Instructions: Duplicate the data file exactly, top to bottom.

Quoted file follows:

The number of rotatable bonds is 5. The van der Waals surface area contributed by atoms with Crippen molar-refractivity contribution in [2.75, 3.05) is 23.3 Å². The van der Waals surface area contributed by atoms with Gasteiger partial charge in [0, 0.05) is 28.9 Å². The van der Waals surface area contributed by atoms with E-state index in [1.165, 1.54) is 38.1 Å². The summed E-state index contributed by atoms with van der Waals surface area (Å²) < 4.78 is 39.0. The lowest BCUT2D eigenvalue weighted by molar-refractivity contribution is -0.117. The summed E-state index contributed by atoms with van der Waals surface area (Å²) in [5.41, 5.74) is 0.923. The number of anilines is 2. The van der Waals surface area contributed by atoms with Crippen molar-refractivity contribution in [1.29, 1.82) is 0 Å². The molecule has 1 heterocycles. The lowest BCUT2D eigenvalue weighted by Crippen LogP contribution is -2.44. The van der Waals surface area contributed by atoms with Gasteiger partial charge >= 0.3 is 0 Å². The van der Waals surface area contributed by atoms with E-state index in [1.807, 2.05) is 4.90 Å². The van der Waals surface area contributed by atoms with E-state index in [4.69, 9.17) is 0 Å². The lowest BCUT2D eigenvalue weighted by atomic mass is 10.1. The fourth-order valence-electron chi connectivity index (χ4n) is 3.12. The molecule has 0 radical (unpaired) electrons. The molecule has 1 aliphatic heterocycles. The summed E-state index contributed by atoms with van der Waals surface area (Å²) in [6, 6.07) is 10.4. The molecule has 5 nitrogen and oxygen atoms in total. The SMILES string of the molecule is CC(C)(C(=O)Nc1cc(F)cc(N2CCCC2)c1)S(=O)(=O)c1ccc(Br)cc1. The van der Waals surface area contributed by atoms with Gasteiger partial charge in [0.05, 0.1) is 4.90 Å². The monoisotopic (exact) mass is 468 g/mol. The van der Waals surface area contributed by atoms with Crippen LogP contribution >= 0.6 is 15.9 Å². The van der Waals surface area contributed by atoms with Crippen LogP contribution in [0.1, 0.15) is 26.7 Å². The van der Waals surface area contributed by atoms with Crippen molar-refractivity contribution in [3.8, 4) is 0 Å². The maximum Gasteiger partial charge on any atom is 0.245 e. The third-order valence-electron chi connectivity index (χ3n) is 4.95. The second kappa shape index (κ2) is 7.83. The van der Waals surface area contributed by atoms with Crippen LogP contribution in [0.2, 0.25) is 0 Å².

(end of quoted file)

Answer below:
The number of rotatable bonds is 5. The van der Waals surface area contributed by atoms with Crippen molar-refractivity contribution in [2.75, 3.05) is 23.3 Å². The van der Waals surface area contributed by atoms with Gasteiger partial charge in [0, 0.05) is 28.9 Å². The van der Waals surface area contributed by atoms with E-state index in [1.165, 1.54) is 38.1 Å². The summed E-state index contributed by atoms with van der Waals surface area (Å²) < 4.78 is 39.0. The lowest BCUT2D eigenvalue weighted by molar-refractivity contribution is -0.117. The summed E-state index contributed by atoms with van der Waals surface area (Å²) in [5.41, 5.74) is 0.923. The number of anilines is 2. The van der Waals surface area contributed by atoms with Crippen molar-refractivity contribution in [1.29, 1.82) is 0 Å². The molecule has 1 heterocycles. The lowest BCUT2D eigenvalue weighted by Crippen LogP contribution is -2.44. The van der Waals surface area contributed by atoms with Gasteiger partial charge >= 0.3 is 0 Å². The van der Waals surface area contributed by atoms with E-state index in [1.807, 2.05) is 4.90 Å². The van der Waals surface area contributed by atoms with E-state index in [4.69, 9.17) is 0 Å². The lowest BCUT2D eigenvalue weighted by atomic mass is 10.1. The fourth-order valence-electron chi connectivity index (χ4n) is 3.12. The molecule has 0 radical (unpaired) electrons. The molecule has 1 aliphatic heterocycles. The summed E-state index contributed by atoms with van der Waals surface area (Å²) in [6, 6.07) is 10.4. The molecule has 5 nitrogen and oxygen atoms in total. The SMILES string of the molecule is CC(C)(C(=O)Nc1cc(F)cc(N2CCCC2)c1)S(=O)(=O)c1ccc(Br)cc1. The van der Waals surface area contributed by atoms with Gasteiger partial charge in [0.05, 0.1) is 4.90 Å². The monoisotopic (exact) mass is 468 g/mol. The van der Waals surface area contributed by atoms with Crippen LogP contribution >= 0.6 is 15.9 Å². The van der Waals surface area contributed by atoms with Crippen LogP contribution in [0.1, 0.15) is 26.7 Å². The van der Waals surface area contributed by atoms with Crippen molar-refractivity contribution in [3.8, 4) is 0 Å². The maximum Gasteiger partial charge on any atom is 0.245 e. The third-order valence-electron chi connectivity index (χ3n) is 4.95. The second kappa shape index (κ2) is 7.83. The van der Waals surface area contributed by atoms with Crippen LogP contribution in [0.2, 0.25) is 0 Å².